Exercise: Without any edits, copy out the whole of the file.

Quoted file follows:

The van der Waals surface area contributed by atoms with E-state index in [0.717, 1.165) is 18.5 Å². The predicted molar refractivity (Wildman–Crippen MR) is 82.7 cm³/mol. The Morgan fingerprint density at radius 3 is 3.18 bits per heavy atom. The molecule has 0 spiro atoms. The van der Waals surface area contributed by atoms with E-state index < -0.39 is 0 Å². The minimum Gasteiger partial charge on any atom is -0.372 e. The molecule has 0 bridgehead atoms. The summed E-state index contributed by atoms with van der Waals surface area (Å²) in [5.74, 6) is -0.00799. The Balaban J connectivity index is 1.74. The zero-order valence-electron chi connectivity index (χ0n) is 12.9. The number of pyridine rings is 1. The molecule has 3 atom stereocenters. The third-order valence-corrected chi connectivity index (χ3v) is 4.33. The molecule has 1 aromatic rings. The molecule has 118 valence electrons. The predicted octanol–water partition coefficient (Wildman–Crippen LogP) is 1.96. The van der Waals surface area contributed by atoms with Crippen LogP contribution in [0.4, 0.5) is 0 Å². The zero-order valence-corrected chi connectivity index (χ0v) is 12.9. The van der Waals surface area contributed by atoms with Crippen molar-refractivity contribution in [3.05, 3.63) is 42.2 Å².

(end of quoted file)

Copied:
The van der Waals surface area contributed by atoms with E-state index in [0.717, 1.165) is 18.5 Å². The predicted molar refractivity (Wildman–Crippen MR) is 82.7 cm³/mol. The Morgan fingerprint density at radius 3 is 3.18 bits per heavy atom. The molecule has 0 spiro atoms. The van der Waals surface area contributed by atoms with E-state index < -0.39 is 0 Å². The minimum Gasteiger partial charge on any atom is -0.372 e. The molecule has 0 bridgehead atoms. The summed E-state index contributed by atoms with van der Waals surface area (Å²) in [5.74, 6) is -0.00799. The Balaban J connectivity index is 1.74. The zero-order valence-electron chi connectivity index (χ0n) is 12.9. The number of pyridine rings is 1. The molecule has 3 atom stereocenters. The third-order valence-corrected chi connectivity index (χ3v) is 4.33. The molecule has 1 aromatic rings. The molecule has 118 valence electrons. The predicted octanol–water partition coefficient (Wildman–Crippen LogP) is 1.96. The van der Waals surface area contributed by atoms with Crippen LogP contribution in [0.4, 0.5) is 0 Å². The zero-order valence-corrected chi connectivity index (χ0v) is 12.9. The van der Waals surface area contributed by atoms with Crippen molar-refractivity contribution in [3.05, 3.63) is 42.2 Å².